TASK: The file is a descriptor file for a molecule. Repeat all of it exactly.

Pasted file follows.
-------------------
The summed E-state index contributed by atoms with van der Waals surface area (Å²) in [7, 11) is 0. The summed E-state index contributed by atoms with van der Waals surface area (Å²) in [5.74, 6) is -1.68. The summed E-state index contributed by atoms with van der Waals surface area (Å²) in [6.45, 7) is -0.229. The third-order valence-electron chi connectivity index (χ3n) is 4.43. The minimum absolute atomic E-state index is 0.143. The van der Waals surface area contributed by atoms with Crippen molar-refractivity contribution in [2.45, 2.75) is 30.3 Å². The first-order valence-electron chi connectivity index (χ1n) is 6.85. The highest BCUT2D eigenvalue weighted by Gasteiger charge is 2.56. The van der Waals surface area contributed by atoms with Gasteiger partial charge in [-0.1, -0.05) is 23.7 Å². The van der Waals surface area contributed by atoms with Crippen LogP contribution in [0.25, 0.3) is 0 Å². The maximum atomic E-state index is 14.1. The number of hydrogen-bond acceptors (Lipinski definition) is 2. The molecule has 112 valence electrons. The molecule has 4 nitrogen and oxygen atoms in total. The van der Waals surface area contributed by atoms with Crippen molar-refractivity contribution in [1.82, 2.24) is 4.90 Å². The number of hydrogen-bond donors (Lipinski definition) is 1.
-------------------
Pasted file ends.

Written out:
The summed E-state index contributed by atoms with van der Waals surface area (Å²) in [7, 11) is 0. The summed E-state index contributed by atoms with van der Waals surface area (Å²) in [5.74, 6) is -1.68. The summed E-state index contributed by atoms with van der Waals surface area (Å²) in [6.45, 7) is -0.229. The third-order valence-electron chi connectivity index (χ3n) is 4.43. The minimum absolute atomic E-state index is 0.143. The van der Waals surface area contributed by atoms with Crippen molar-refractivity contribution in [2.45, 2.75) is 30.3 Å². The first-order valence-electron chi connectivity index (χ1n) is 6.85. The highest BCUT2D eigenvalue weighted by Gasteiger charge is 2.56. The van der Waals surface area contributed by atoms with Gasteiger partial charge in [-0.1, -0.05) is 23.7 Å². The van der Waals surface area contributed by atoms with Crippen LogP contribution in [0.25, 0.3) is 0 Å². The maximum atomic E-state index is 14.1. The number of hydrogen-bond acceptors (Lipinski definition) is 2. The molecule has 112 valence electrons. The molecule has 4 nitrogen and oxygen atoms in total. The van der Waals surface area contributed by atoms with Crippen molar-refractivity contribution in [1.82, 2.24) is 4.90 Å². The number of hydrogen-bond donors (Lipinski definition) is 1.